The economics of a family greatly influence choices related to food intake. If one family of four allocates $150 per week for groceries and another budgets $100, there is a wide disparity in the quantity of food eaten by these two families. Economically disadvantaged Hispanics in twelve counties in southern Colorado were found to focus on their children's nutritional habits and on avenues to preparing quick, healthy menus. Socioeconomic status and geographic isolation due to the mountains have a negative effect on the food availability of this cultural group, who frequently earn a living as migrant farm workers. Barriers to changing eating habits included lack of finances, limited education and cooking abilities, customs, and confusion related to communication from nutrition professionals.

Research by Judith A. Beto, Gopali Sheth, and Patricia Rewers suggests that a broad supply of basic foods are readily available to low-income families. For example, sugar, flour, eggs, pasta, and vegetables are commonly eaten by such families. However, the way in which the food is prepared varies, accounting for a wide difference in fat consumption. This data implies that education related to healthful food preparation can assist in reducing fat intake.

In addition to studies that investigate the Hispanic population in general, there are also some reports concentrating on nutrition that investigate individual sectors of this population. Indeed, researchers Carlos Crespo, Catherine Loria, and Vicki Burt note that Hispanics have lower or equal rates of hypertension, but higher prevalence rates of obesity and diabetes than non-Hispanic whites. Hispanic females appear to have increased awareness of treatment and control of hypertension than Hispanic males. In addition, Cuban-American women were more aware of their hypertensive state than Mexican-American and Puerto Rican females. The vast majority of Hispanic men with high blood pressure do not keep it under control. Moreover, Mexican-American and Puerto Rican women have higher rates of being overweight than other female and male Hispanics. In addition, people who are overweight are commonly diagnosed with hypertension.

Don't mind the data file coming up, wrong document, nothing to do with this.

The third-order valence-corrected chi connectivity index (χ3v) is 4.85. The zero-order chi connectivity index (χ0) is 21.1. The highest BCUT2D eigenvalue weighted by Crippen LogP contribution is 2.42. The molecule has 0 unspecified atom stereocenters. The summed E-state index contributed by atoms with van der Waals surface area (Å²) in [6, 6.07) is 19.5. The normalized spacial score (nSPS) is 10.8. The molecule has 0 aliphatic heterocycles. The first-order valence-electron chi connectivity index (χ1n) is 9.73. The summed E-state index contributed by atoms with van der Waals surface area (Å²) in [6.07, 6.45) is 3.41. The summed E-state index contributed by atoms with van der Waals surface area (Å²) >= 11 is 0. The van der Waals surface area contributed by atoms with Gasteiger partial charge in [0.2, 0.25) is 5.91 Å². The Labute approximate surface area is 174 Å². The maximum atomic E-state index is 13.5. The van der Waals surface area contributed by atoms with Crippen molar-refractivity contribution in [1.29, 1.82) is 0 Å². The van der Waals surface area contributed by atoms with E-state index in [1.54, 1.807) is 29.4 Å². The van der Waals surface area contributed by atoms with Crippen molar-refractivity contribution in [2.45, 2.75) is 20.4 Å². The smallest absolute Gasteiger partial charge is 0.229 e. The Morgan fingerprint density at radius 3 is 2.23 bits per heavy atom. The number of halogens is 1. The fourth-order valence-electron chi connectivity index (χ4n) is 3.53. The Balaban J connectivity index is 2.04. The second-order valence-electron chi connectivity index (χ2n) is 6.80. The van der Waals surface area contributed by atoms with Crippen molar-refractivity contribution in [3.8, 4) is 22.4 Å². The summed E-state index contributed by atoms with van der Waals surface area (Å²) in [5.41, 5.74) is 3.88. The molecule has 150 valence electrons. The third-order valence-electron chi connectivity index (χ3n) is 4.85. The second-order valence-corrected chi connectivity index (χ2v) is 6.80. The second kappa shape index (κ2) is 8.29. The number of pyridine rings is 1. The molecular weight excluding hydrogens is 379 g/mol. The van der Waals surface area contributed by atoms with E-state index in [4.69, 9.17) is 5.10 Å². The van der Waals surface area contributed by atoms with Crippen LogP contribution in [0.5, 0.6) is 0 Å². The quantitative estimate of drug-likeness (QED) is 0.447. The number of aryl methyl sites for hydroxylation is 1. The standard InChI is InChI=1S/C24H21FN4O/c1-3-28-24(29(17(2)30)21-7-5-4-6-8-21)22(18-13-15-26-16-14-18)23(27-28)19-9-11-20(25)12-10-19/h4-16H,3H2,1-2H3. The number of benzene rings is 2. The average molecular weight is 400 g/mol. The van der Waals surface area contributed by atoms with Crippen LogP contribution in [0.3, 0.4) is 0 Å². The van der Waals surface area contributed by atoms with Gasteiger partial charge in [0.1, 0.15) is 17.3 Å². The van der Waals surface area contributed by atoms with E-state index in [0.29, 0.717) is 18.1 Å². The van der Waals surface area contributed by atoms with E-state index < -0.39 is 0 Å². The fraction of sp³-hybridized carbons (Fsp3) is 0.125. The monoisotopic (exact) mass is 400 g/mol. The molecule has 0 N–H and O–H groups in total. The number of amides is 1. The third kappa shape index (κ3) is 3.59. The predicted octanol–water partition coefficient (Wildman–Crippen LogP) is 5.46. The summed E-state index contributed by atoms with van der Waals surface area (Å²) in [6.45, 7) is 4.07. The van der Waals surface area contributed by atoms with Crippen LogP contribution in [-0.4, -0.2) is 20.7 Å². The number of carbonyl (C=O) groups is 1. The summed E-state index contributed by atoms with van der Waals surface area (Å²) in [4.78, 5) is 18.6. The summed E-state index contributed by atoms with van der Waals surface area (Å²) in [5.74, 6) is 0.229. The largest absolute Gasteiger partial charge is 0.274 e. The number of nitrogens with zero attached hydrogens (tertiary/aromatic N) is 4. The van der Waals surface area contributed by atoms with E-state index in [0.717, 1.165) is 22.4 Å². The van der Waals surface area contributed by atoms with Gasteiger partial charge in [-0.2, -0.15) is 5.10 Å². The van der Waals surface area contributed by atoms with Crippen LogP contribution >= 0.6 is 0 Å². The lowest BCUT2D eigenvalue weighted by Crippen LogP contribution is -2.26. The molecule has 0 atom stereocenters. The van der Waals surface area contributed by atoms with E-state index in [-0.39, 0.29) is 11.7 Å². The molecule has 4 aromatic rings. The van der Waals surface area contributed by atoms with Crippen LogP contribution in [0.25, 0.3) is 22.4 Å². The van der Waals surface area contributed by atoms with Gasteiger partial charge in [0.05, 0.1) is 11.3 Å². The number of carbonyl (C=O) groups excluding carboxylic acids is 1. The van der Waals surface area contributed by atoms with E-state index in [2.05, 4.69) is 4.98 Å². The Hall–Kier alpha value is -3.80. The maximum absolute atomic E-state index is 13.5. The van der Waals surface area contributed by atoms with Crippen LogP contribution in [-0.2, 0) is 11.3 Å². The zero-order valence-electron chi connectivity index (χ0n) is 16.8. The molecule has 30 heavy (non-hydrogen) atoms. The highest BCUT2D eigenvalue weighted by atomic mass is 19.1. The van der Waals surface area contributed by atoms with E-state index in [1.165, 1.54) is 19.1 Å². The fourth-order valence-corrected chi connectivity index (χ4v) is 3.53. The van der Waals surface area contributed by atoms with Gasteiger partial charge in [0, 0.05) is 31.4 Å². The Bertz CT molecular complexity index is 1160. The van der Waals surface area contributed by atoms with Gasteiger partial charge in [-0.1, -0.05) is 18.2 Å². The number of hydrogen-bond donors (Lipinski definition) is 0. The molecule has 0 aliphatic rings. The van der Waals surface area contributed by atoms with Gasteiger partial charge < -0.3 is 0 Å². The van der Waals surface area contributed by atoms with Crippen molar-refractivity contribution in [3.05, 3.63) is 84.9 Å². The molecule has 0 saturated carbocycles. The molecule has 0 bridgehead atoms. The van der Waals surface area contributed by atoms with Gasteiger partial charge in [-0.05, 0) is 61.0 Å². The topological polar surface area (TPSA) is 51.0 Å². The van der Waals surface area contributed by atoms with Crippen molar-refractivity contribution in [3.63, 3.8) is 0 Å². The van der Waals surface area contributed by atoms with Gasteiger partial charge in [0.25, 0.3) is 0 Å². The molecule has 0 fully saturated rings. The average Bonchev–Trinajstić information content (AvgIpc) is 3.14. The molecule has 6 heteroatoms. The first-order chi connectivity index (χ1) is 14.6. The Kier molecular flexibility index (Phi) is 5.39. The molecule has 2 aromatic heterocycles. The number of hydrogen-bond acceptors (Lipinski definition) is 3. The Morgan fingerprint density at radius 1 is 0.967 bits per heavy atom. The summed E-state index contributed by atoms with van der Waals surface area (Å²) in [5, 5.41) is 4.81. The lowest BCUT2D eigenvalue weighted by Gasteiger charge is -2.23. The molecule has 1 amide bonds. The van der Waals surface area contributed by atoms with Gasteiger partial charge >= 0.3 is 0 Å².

Food purchasing practices also affect dietary intake. Geoffrey Paulin found that there are differences in the purchasing power of Hispanics compared to other groups, as well as within the subpopulations of the general group. Hispanics only have about two-thirds the income of non-Hispanics, and they are more likely to have participated in a food stamp program. Furthermore, Hispanics have fewer years of education and are less likely to live in rural areas. Hispanics usually purchase more meats, fruits, and vegetables than non-Hispanics, while purchasing fewer potatoes, sweets, and dairy products. This food purchasing pattern may reflect the origin of certain immigrant groups. For example, citrus fruits are commonly grown in Mexico, and bananas are grown in Central and South America. It is also noted that Hispanics spend less on snack foods, such as potato chips, candy, and cakes, and may view these foods as unnecessary or as a luxury.

There are also important differences within the specific Hispanic population. For example, Cubans spend twice as much money on coffee as Mexicans do. Such spending differences suggest that consumption habits are also different within Hispanic subpopulations.

There may also be changes in diets as the result of relocation. For example, Laura McArthur, Ruben Anguiano, and Diego Nocetti studied Hispanic immigrants in North Carolina who had resided in the United States for 10 years or less. They found that these immigrants did not generally maintain their dietary habits. Children were found to be greatly influenced by school meals. Foods high in fat and sugar were consumed in larger quantities than in the countries of origin of these immigrants. This type of change due to relocation is known as acculturation and is common in immigrant groups.